20

First: I'm obviously not talking about logging in and then automatically launching Terminal.app.

In older versions of Mac OS X, you used to be able to type >console in the username field on the login screen and go directly into a command line terminal session.

I haven't done it in years until the other day. However, now, when I try it, my computer just locks up. I can't cancel, and it never sends me to a terminal session.

Is it even possible to do this anymore? If not, does anybody know when it was removed? It seems odd that typing >console would cause the machine to lock up if it wasn't recognizing it in some way.

  • 2
    what OS are you running? – Andrew U. Jan 28 '14 at 14:40
  • I have the same problem on a MBA 2013 running OS X 10.9.1 – Oskar Persson Jan 28 '14 at 17:31
  • This is Mavericks on a 2012 Retina MBP with a clean install from only two weeks ago. – Thrillho Jan 28 '14 at 19:21
  • Strange, the testing I did was with OS X 10.9.1 on a mini, MBP has 10.7.5 and a MB 10.8. Hope someone else has a better clue. Have you tried apple support? Reinstall? – Deesbek Jan 28 '14 at 22:06
  • It's a very fresh install with a bunch of developer setup, so I'd prefer not to reinstall. If I can't figure anything out soon, I may try the Genius Bar. – Thrillho Jan 30 '14 at 16:04
7

If you find >console not working, newer OS have disabled it by default.

A quick command line modification of the preference will re-enable it:

sudo defaults write /Library/Preferences/com.apple.loginwindow.plist "DisableConsoleAccess" NO
  • 1
    This does not work on 10.12.1 (16B2555) – user110537 Nov 3 '16 at 19:35
  • Nor does it work on 10.13.2 – Hoppo Jan 29 '18 at 11:23
6

>console works on OS X 10.7.5 , 10.8 and 10.9

I have just tested >console and was able to log into the console without issues running the above OS X's.

I would say there is something else wrong with your system if you cannot get to the basic console.

I would also check your console logs and activity monitor as specified here.

  • 1
    The OP could even ssh into their Mac before attempting the >console log in attempt and then tail the system log file! run sysdiagnose when the Mac is frozen and otherwise see what process is stuck or running. My question is what needs to be done in single user mode that you can't accomplish from ssh or terminal app. – bmike Feb 2 '14 at 15:45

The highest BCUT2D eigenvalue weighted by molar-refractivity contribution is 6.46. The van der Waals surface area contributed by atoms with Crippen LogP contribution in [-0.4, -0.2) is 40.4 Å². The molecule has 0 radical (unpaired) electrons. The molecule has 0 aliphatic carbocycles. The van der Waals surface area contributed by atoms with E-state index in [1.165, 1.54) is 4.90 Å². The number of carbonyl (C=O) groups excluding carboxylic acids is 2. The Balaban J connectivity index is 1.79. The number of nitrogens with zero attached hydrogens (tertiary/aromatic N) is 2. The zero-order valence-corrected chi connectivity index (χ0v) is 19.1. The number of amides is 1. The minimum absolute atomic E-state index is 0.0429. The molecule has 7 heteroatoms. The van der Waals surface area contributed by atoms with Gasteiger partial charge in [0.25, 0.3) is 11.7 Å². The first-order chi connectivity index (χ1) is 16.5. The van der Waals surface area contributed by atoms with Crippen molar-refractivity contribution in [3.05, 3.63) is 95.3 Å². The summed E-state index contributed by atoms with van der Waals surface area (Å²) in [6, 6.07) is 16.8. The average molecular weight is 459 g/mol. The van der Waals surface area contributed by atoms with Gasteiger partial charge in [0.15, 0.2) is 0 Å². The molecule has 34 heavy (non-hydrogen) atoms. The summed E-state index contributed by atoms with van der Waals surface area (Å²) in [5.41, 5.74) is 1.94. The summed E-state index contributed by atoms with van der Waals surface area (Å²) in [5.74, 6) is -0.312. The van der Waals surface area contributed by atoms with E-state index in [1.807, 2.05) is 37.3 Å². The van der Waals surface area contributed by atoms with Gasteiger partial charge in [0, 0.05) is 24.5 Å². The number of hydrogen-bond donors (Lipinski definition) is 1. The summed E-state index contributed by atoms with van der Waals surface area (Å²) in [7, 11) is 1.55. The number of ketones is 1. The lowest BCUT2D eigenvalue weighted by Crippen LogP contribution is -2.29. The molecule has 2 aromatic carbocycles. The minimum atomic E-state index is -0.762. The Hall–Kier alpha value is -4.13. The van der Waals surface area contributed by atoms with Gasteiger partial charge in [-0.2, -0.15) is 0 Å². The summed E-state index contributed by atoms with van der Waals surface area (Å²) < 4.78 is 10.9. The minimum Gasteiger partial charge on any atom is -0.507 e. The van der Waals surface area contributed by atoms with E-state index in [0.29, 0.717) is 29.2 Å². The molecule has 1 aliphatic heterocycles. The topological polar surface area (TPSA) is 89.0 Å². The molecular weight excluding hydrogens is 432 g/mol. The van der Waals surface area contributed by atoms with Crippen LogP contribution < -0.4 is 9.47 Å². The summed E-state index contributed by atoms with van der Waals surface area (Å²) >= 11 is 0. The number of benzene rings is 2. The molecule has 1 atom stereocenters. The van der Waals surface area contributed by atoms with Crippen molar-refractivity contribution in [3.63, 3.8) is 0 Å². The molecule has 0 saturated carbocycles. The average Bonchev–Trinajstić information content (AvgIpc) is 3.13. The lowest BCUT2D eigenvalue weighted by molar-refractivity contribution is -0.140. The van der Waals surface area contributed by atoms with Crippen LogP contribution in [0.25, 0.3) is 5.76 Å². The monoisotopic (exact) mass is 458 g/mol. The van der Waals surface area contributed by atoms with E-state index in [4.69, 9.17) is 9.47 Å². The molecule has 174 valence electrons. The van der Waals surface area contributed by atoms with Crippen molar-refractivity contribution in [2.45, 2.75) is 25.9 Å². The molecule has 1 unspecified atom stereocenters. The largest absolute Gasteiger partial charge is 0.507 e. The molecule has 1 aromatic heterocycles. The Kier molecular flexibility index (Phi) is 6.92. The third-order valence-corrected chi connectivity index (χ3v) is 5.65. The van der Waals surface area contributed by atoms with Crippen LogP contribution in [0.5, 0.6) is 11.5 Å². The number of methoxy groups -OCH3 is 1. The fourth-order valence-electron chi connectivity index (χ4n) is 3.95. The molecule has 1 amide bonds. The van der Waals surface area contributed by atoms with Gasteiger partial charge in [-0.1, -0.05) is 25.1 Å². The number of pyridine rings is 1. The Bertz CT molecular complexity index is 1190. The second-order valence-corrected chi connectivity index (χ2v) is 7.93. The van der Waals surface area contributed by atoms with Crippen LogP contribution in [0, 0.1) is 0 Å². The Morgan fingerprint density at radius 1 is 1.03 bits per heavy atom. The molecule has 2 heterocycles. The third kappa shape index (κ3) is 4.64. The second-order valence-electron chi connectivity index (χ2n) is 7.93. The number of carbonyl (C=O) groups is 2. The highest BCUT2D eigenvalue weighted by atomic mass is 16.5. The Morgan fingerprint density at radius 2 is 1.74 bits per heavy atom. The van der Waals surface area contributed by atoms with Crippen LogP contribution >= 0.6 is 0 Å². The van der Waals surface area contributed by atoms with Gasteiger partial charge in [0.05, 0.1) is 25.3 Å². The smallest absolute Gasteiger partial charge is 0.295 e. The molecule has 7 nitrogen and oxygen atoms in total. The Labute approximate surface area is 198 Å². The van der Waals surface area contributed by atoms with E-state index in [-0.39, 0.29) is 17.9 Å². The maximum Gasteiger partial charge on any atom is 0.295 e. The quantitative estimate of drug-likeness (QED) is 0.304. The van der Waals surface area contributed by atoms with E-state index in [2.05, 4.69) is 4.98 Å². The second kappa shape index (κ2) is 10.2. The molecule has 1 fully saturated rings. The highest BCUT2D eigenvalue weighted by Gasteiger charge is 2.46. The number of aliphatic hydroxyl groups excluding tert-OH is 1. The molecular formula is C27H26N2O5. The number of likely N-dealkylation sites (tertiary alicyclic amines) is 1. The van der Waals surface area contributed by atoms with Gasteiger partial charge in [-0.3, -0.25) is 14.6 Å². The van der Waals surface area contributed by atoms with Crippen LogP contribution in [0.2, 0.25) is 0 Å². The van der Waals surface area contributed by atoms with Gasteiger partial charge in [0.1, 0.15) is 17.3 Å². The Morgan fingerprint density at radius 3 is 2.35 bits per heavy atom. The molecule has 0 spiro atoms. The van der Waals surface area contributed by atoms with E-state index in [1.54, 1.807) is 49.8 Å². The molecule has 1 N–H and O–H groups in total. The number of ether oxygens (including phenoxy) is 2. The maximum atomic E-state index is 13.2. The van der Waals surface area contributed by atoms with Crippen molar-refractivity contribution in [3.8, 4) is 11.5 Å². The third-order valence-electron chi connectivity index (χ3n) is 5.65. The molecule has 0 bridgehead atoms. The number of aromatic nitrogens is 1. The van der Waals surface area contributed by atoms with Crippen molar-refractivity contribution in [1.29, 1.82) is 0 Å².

3

Another thing you might want to check is if you can boot in single user mode. Single user mode is triggered by holding cmd-s at startup:

http://support.apple.com/kb/ht1492

The single-user mode environment is quite a bit different than the standard terminal, because you login as root and a lot of system services are turned off, so it is not equivalent to the >console approach.

  • Yep, I can get into Single user mode just fine. If it's any different, my screen now turns gray and then locks up after typing >console at the login screen. – Thrillho Jan 30 '14 at 16:02
  • Hmmm. Have you made sure to try it after a full restart, not just a user logout? And just to throw out some more random ideas, have you installed the newest XQuartz? You could also check your tty file to make sure everything looks in order, but be careful that you know how to reverse any changes you make. – BringMyCakeBack Jan 31 '14 at 0:55
1

I'm having the same issue and can add the following:

sshed into the machine prior to entering >console at the login window.

Entered >console and hit return at the login window.

On the machine that was connected via ssh I ran sudo tail /var/log/system.log which showed evidence of a SecurityAgent crash.

killed (kill -HUP ) the WindowServer process (via ssh) and immediately got a white block in the top left corner of the screen. I hit Return and was at the login: prompt and was able to authenticate and work in console mode.

Subsequent tests have all been the same so in order to access >console it looks as if you need a second machine and ssh access.

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